Among GE Energys turbines are the F Class (about 1,200 megawatt in size and used for main power generation) and the smaller E Class, which mostly are used for peak power demand. A new project coming to market is the IWPP (for integrated water-power plant) that uses an F Class power turbine to generate electricity, then harnesses the exhaust gases for water desalinization.

Equipment reliability is a major effort at GE, Brooks stated. Some machines only run 30 to 40 hours a year. Yet all the systems – water, lubricants, cooling – are an integral part of running.

He pointed out that oils operate very differently if theyre cycling on-off, versus a steady-state condition. Cycling on-off puts added stress on the fluid, and seems to contribute to varnish formation, field research shows. Were seeing more startups per year now, which indicates theres need for extra generating capacity in the U.S. And not only in the U.S.; demand elsewhere to turn up the lights is going up, up, up. We believe electricity demand on a global basis will double by 2030.

Peak power demands also are pushing turbines to start producing faster, once they begin turning. GE is working on turbines that can be ready to generate more megawatts sooner – within 10 minutes of startup.

GE agrees with ExxonMobil that coal is likely to fire most new power plants, especially in China. They have large coal reserves and different regulations on emissions. So they have the coal, and theyre going to use it, Brooks explained.

In todays market, were seeing higher fuel prices, higher peak demand, environmental pressures and increased competition, he added. Under these pressures, the industry focus naturally is turning to flexibility, performance and emissions.

No Ill Wind

Fuel-burning turbines are overwhelmingly the largest segment of the power generation industry, but the fastest-growing segment is wind. Today, the worlds biggest wind turbine manufacturers are Vesta, GE Energy and Gamesa, Gerald Fox of bearing manufacturer Timken in Canton, Ohio, told another STLE session. Reliability is a major concern for these OEMs, and lubrication specifications and intervals are tightly controlled.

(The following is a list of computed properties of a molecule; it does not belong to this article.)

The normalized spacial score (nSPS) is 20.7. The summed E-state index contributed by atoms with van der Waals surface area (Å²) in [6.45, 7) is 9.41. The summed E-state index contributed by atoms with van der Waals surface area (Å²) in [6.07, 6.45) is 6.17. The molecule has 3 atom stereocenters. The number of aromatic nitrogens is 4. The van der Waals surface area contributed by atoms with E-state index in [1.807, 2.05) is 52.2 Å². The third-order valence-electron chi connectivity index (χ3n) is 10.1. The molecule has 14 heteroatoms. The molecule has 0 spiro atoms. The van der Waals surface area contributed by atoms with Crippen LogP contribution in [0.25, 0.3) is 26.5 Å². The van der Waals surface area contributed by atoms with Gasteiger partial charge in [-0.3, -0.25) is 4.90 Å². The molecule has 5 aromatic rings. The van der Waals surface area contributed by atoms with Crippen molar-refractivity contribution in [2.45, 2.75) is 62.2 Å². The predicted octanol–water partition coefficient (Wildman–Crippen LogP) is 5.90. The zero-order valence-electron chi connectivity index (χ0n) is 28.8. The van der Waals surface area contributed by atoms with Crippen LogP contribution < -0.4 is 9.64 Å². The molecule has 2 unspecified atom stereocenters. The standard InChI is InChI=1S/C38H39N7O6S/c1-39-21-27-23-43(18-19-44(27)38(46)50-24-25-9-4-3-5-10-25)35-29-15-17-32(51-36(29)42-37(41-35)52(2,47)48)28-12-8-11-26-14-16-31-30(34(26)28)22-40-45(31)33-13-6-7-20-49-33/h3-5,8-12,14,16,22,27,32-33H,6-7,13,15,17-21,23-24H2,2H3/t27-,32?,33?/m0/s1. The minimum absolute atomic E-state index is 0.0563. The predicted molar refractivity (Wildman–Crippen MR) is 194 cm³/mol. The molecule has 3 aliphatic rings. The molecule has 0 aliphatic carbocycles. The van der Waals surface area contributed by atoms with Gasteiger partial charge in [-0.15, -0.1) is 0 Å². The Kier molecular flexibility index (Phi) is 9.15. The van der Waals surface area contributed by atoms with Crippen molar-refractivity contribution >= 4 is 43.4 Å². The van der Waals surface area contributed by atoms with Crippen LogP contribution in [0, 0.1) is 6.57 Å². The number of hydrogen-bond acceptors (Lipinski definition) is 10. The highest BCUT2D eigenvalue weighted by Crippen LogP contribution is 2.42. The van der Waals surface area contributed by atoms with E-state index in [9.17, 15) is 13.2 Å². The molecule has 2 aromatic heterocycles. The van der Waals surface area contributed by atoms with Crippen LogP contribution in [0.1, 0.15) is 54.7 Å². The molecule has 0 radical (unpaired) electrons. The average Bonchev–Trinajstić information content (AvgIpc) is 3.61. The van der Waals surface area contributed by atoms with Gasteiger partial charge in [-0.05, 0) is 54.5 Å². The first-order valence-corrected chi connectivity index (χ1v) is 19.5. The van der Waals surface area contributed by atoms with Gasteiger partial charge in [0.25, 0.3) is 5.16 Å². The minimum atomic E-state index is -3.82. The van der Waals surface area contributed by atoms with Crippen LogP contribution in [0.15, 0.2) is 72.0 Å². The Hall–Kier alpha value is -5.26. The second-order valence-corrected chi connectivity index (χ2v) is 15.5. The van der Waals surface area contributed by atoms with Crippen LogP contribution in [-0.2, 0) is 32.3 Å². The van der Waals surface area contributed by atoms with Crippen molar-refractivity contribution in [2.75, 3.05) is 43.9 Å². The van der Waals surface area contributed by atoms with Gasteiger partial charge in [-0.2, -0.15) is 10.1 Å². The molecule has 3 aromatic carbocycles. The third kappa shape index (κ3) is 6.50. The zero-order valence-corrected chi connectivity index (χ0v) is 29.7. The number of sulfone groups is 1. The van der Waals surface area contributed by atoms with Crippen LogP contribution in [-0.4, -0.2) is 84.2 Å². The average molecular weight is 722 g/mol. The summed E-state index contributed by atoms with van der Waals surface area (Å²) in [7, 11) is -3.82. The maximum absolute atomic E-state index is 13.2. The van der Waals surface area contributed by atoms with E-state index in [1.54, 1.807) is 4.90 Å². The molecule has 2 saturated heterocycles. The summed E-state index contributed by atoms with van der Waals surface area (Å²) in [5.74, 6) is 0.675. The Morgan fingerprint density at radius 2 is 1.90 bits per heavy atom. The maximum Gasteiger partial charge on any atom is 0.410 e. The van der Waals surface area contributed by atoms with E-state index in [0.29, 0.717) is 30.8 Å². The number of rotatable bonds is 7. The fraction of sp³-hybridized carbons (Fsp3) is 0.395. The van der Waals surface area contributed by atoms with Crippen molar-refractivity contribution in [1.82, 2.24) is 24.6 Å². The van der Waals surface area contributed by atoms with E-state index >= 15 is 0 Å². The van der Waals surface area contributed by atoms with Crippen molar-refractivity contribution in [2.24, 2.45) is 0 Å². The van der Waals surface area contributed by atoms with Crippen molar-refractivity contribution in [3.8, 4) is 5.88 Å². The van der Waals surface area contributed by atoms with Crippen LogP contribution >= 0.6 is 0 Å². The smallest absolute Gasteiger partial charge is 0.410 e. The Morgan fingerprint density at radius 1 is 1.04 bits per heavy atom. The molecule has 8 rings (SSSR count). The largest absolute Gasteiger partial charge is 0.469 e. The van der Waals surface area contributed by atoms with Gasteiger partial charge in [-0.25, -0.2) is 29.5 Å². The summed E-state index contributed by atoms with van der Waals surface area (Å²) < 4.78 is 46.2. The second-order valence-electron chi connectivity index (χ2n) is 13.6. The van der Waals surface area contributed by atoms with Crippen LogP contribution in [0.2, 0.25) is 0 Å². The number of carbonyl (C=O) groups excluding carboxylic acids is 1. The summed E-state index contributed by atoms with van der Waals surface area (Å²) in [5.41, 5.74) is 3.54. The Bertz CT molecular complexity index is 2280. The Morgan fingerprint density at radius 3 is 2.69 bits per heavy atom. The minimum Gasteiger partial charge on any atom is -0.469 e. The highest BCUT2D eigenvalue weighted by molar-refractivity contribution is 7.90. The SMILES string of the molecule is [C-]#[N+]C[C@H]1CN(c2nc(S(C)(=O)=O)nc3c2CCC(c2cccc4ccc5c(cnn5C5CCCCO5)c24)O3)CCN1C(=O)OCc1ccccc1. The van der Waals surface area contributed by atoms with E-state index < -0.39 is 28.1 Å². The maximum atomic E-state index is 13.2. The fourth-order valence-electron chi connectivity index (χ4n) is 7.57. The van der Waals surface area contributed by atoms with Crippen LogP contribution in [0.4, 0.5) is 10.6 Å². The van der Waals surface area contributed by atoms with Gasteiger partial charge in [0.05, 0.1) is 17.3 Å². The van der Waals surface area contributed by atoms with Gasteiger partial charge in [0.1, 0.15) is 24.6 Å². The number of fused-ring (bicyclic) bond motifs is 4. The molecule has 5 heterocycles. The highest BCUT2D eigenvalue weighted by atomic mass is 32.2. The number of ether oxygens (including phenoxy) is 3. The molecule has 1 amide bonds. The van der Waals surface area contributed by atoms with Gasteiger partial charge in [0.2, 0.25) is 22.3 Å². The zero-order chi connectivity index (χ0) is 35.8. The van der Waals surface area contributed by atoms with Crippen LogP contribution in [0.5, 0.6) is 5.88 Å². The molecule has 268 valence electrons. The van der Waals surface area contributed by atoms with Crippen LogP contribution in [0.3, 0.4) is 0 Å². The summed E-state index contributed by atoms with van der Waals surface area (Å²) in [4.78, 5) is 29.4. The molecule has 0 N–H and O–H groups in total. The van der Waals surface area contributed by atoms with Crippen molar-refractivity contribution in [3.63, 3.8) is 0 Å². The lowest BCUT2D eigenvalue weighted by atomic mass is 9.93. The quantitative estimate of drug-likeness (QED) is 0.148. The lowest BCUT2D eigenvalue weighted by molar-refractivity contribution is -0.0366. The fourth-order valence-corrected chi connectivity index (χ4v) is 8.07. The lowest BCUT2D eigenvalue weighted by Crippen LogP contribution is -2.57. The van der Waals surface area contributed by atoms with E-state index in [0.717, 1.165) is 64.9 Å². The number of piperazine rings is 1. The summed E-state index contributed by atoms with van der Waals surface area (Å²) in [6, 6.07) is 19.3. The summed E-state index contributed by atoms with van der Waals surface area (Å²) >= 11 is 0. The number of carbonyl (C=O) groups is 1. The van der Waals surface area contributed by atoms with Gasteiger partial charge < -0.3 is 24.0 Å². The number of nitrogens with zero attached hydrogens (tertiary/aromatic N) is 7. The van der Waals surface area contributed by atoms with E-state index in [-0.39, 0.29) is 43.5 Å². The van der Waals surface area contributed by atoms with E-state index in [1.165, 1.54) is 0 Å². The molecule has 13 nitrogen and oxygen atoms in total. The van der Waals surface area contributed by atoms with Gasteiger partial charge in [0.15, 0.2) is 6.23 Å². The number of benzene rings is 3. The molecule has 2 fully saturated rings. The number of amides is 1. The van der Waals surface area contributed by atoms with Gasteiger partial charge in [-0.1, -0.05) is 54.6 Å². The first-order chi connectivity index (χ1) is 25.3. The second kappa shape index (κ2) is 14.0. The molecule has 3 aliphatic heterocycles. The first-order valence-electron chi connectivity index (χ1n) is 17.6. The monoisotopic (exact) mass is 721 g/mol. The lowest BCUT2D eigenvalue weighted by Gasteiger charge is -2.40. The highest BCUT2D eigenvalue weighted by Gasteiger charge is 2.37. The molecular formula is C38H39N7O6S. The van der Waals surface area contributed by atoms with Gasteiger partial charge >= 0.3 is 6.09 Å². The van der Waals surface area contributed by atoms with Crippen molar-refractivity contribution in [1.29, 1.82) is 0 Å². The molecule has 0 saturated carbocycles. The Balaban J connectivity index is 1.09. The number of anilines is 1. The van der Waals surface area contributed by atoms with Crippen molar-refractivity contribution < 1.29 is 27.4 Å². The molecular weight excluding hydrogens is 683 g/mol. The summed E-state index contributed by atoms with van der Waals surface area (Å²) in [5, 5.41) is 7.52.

Imagine youre a developer, planning to build a 300-megawatt wind farm with $500 million to spend, Fox urged his listeners. Your biggest financial driver is the dollar cost per kilowatt hour, and you have to deal with factors such as land and licensing issues. You think your payback should be in just six years, but uncertainty about operations – particularly gearbox problems – could push that back to 10 years.

Gearbox problems in wind turbines are notorious, and remain the number one challenge to advancing wind power. Wind turbines, Fox explained, generally are designed to operate at speeds of 10 to 11 miles per hour (or as low as 6 mph for the newest models). If the wind speed rises above that, the turbine will disengage and shut down; otherwise, it can spin out of control and rip the equipment apart. The modular gearboxes used in wind turbines today have step-up ratios as large as 100-to-1, but staying within their capacities is still critical.

There are various styles of turbines, including gearbox drives, where a gearbox transfers the energy from the turbine to a generator; direct drives, where the turbine blades are connected by a shaft straight to the generator; and hybrid systems that bridge the two.

Todays higher towers and longer blades put even greater loads on the gears, drive shafts and bearings. Yet in all cases, the emphasis is on being light, lean and reliable, Fox said, and investors now expect more than 20 years of life for gears.

For lubricants, thats got to sound like an electrifying opportunity.